Kom is one of two Japanese words for rice. For Takehiro and Kayo Asazu, it is more like a mission statement.

"In Japan, [people] eat rice every day, sometimes multiple times a day," Manager Alex Inman said. "Takehiro and Kayo wanted [eating at their restaurant] to be something as common as rice. If you wanted to come here and eat lunch every day, you could."

Takehiro and Kayo had spent years working in the Japanese and American food industries. The couple ran the catering company Deli Bento and the food trailer Sushi-A-Go-Go.

Takehiro previously worked at Uchi, a sushi restaurant on South Lamar Boulevard. He had studied art before becoming a chef.

"I studied painting [in college]. I wanted to do something creative, and I like making food, so we opened the restaurant," he said.

The Asazus opened Kom Sushi Kitchen in 2011 with the goal of serving homestyle Japanese food.

Homestyle Japanese food is exactly what it sounds like—the kinds of meals families in Japan eat on a regular basis and the comfort food that they prepare for friends, Inman said.

There are many staples, including the rice bowls, udon and ramen noodle soups.

Some menu choices, such as the gyoza pan-fried dumplings, are family recipes and have been honed by years of preparation. Inman said the tonpeiyaki—grilled pork and cabbage wrapped in an egg omelette and topped with Japanese mayonnaise and tonkatsu sauce—comes from Kayo's mother.

For all of its popularity abroad, sushi is not a staple in the Japanese diet, Inman said. It is more of a special occasion food.

"Rolling sushi requires a lot of work and a lot of different ingredients," Inman said. "It is not something someone would do at home."

Kom serves a large variety of fresh sushi, from the traditional to the Americanized. The restaurant also serves its own creations, such as the Love for Sale (salmon, lettuce, mango, avocado, carrots, asparagus and sprouts with mango sauce).

The authenticity-minded menu features a few surprises influenced by the Asazus' travels. The Kom Vich is the restaurant's take on the South American fish dish cevich. The sushi roll menu has a Texas Surf and Turf Roll made of tempura shrimp, beef, candied jalapeo, avocado and cilantro with Texas green sauce.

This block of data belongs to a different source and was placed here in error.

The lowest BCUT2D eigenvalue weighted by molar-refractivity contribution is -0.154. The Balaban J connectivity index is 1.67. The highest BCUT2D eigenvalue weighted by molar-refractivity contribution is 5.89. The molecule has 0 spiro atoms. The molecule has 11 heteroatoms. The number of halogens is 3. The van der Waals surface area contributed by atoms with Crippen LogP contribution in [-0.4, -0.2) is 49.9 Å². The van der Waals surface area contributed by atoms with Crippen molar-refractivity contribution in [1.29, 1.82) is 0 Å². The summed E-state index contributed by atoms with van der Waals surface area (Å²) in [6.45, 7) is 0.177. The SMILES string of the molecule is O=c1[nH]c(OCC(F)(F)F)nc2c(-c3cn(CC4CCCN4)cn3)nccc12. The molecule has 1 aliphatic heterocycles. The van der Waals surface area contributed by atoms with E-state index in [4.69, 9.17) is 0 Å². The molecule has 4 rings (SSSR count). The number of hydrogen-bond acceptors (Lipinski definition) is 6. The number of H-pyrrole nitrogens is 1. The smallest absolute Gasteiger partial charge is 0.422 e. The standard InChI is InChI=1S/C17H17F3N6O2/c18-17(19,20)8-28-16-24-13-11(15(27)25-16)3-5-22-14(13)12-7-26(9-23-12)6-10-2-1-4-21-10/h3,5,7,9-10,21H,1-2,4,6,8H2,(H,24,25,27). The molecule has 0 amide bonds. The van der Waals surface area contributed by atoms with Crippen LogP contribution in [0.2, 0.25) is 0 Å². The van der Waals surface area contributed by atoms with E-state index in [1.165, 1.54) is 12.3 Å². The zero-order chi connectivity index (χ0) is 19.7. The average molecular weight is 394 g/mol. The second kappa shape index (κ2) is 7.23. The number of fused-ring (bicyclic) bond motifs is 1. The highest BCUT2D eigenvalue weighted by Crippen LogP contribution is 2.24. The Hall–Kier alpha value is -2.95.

On Thursdays, Kom offers Tsukiji Nigiri and Tsukiji Carpaccio, samplers created from fish shipped in from the world-famous Tsukiji fish market.

Inman said he appreciated the amount of thought that goes into each dish.

"There is a great attention to detail," he said.

"Takehiro's knifework is amazing. If you order a salad and eat it right away, you will enjoy it, and it will taste good. But if you stop and look at the cuts that were made, you might see that Takehiro made a cut 1/16 of an inch all of the way around the cucumber so that it is not so crunchy for your bite."

Choose your sushi

Kom Sushi Kitchen offers a large variety of original, popular and traditional sushi.

  • Tekka-maki—tuna ($5)
  • Negi-hama-maki—yellowtail with green onions ($7)
  • Oshinko-maki—Japanese pickles ($4)
  • Midnight Sun—deep-fried tempura roll of smoked salmon, cream cheese, avocado, candied jalapeo, sunflower seed with tempura sauce ($10)
  • Endo in N.Y.—sashimi spring roll of sea bass sashimi, salmon sashimi, tobiko, cucumber, carrots, cilantro with nuoc mam and Thai chili ($12)
  • Super Star—tuna, shrimp, squid, daikon, cucumber, um plum and tobiko ($10)
  • Superfly Roll—BBQ eel, salmon skin, masago, yama-gobo, cucumber with go-go sauce, eel sauce and green onion ($7)
  • Spooky Roll—spicy tuna, avocado with fresh salmon ($9)

Kom Sushi Kitchen, 4917 Airport Blvd., 712-5700, www.kome-austin.com

  • Mon.–Fri. 11 a.m.–2 p.m., 5–10 p.m.
  • Sat. noon–3 p.m., 5–10 p.m.
  • Sun. closed